Image: Lucija Rasonja / Pixabay
Imagine the surprise to all Berkshire-ites when yesterday the sky was actuallyâ¦ blue, for the first time in a long time during this gray winter season. As a psychotherapist, I hoped this would give me a break for patients who feel depressed or anxious, but no. Depression and anxiety are the other epidemics in our world right now, a pervasive offshoot of the ongoing COVID and all the uncertainty that this virus brings. But gray days contribute a lot to our feelings of depression. In view of this, I thought it was important to pick up on an article I contributed to last year that might be helpful or offer an understanding of why all that gray gives you the blues.
This article is about things that are SAD, such as Seasonal Affective Disorder. Yes, it is a real thing, also known as seasonal depression. For those who have it, it usually starts over the seasons, most often from fall to early spring or summer.
SAD manifests itself as a feeling of depression most of the day, loss of energy, fatigue, difficulty concentrating, feeling of hopelessness, loss of interest in activities, restlessness, overeating, social withdrawal and sometimes thoughts of harming yourself.
According to the National Institute of Mental Health (NIMH), SAD is a direct reaction to the amount of sunlight available. For example, only 1% of those who live in Florida have SAD, while 9% of those in New England have SAD. If you are a woman, you are four times more likely to be affected by seasonal changes. Scientists believe this may be due to hormonal changes triggered at certain times of the year. Less sunlight causes the brain to produce less serotonin, a chemical related to our mood. Less sun = less estrogen = bad mood. Darkness can cause the body to make more melatonin, a hormone that helps control sleep-wake cycles, making people with SAD feel more drowsy. People with SAD can also produce less vitamin D. Vitamin D deficiency can lead to low energy, “brain fog”, mood swings, trouble sleeping and, yes, ladies, less. estrogen.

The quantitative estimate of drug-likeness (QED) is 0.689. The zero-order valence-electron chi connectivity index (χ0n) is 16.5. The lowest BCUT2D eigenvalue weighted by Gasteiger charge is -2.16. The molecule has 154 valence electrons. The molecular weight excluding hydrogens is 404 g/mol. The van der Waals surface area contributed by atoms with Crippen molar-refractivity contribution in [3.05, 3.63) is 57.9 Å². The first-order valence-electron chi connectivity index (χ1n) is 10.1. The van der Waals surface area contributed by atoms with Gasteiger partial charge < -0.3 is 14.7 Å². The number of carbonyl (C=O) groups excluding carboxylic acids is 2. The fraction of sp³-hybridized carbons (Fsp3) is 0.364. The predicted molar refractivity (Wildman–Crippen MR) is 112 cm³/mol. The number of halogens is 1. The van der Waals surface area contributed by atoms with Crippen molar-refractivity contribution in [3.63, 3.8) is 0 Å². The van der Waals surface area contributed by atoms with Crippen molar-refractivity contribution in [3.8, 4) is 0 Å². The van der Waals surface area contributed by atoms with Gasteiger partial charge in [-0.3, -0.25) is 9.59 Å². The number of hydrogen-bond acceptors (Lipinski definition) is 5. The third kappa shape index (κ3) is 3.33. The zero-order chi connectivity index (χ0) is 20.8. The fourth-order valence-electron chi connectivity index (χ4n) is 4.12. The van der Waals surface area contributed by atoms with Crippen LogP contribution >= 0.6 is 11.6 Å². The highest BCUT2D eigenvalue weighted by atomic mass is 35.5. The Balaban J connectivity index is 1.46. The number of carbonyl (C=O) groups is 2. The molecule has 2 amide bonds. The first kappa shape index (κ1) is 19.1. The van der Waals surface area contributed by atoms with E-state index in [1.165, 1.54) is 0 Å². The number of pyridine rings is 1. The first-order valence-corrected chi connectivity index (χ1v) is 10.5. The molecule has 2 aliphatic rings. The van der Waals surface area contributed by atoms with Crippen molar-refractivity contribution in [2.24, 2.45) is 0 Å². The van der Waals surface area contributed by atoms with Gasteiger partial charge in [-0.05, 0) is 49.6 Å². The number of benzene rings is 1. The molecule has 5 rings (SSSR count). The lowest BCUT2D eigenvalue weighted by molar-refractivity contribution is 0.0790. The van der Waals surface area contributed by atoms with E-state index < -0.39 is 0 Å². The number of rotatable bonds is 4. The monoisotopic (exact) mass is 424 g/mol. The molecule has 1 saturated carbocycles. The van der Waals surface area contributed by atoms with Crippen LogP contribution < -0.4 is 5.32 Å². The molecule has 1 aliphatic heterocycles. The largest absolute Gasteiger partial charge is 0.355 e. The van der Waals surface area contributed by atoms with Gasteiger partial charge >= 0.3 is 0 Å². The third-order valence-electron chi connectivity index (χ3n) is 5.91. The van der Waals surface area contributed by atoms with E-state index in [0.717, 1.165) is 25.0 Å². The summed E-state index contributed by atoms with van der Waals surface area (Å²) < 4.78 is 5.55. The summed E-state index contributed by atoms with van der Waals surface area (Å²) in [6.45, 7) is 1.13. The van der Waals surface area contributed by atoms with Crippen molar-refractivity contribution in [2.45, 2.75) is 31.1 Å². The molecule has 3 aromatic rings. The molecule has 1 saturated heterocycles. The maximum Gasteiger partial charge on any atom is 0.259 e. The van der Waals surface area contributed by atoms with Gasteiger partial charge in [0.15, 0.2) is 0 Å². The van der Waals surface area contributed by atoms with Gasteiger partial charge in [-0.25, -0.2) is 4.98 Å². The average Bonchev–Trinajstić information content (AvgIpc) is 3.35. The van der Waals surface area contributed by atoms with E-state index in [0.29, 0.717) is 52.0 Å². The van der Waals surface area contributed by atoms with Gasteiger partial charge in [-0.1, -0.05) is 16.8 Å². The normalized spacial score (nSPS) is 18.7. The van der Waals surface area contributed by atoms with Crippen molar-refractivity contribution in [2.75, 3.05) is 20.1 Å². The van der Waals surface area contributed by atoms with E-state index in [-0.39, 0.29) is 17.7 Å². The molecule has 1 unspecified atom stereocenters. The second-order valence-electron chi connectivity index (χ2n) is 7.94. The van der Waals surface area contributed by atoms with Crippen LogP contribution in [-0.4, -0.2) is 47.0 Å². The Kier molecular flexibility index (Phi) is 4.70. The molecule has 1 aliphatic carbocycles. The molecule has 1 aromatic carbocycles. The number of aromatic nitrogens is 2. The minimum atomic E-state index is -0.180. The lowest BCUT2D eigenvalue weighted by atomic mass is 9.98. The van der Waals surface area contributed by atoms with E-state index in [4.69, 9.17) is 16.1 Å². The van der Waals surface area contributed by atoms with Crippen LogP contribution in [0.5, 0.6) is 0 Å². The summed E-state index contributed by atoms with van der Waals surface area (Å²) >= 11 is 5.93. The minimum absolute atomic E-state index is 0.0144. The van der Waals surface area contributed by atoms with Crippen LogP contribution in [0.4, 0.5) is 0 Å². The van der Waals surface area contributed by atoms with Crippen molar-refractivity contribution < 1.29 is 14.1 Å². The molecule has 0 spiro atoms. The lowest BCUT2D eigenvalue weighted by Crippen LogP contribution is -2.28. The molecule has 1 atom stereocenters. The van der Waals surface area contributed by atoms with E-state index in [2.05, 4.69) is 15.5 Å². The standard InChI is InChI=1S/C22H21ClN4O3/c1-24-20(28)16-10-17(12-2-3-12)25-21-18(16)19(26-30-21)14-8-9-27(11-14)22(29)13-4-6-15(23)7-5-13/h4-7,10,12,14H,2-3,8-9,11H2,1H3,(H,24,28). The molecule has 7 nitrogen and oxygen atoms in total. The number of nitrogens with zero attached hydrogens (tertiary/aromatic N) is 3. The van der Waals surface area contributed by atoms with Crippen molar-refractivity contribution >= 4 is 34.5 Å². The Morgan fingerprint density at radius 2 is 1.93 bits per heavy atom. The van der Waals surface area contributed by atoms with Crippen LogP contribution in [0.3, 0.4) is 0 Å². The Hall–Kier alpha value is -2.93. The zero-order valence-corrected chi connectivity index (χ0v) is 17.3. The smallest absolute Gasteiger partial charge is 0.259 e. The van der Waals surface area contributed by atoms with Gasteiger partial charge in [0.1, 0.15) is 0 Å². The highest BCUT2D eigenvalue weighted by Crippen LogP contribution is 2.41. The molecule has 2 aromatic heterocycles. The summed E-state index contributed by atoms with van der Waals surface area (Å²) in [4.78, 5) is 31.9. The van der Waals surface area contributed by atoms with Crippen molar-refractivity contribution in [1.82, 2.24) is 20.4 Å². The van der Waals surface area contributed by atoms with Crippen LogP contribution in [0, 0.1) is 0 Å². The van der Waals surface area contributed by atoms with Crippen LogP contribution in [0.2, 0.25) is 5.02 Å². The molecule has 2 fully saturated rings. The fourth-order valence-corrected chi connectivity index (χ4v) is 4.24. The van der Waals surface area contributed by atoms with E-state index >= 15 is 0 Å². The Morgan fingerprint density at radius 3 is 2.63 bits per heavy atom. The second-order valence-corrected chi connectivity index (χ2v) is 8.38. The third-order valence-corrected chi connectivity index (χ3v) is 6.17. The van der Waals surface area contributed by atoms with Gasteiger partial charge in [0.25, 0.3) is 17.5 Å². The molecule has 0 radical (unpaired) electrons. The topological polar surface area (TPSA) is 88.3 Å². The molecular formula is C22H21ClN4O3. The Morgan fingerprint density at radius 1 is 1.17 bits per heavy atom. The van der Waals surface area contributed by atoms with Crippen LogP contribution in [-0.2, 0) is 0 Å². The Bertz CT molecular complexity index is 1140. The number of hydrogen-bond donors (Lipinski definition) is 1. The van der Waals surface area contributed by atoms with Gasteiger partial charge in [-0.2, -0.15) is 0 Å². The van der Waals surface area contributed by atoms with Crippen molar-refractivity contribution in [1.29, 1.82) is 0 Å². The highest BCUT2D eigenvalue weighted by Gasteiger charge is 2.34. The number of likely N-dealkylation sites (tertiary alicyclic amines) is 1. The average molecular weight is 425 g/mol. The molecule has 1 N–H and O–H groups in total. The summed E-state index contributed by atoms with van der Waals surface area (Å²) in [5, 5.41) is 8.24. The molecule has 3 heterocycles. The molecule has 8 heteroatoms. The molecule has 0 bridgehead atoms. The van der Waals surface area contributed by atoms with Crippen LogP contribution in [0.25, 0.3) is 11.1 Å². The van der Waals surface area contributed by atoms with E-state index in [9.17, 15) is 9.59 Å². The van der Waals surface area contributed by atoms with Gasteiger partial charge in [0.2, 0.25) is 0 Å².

In addition to hoping for our rare winter days for bluebirds in Berkshire, there is a cure for SAD:
- Light therapy works by replacing sunlight with a softbox that filters out ultraviolet rays. Sitting in front of these lights, which can be purchased online, can be very effective. The NIMH suggests 10,000 lux of cool white fluorescent light.
- Vitamin D supplements work for some and not for others, but are harmless and worth a try. Supplements are suggested because most of us don’t get enough natural vitamin D, which comes first from sun exposure and eating oily fish like tuna, mackerel, and salmon. There are also foods fortified with vitamin D, such as milk. The medical community has mixed opinions on their effectiveness. However, before taking any supplement (or medication), talk to your primary care doctor.
- Medication: I’m no pill pusher, but there are times when severe depression or mood swings need a psychopharmacological boost. Talk to your primary care doctor, who might recommend a psychiatrist to prescribe medication.
- Psychotherapy: It’s not a shameless take, but Cognitive Behavioral Therapy (CBT) is recommended by the NIMH and the Mayo Clinic. CBT helps you identify your negative thoughts and replace them with more positive ones. A good therapist will also help you find behaviors that will allow you to engage or re-engage in activities that will bring you joy. Much like the Marie Condo of therapy, CBT cleans up old unnecessary thoughts and finds what brings joy.
SAD is real. I look out the window today and the few snowflakes have turned to rain, and some to ice. So I’m going to take some vitamin D, turn on my sunlamp, and later go out and practice skidding down the driveway – this kid from LA hasn’t mastered the art of driving in snow and ice yet. . Stay away because when SAD hits there is nothing quite like sliding down an empty street to please me.
Take SAD seriously and get the help you need.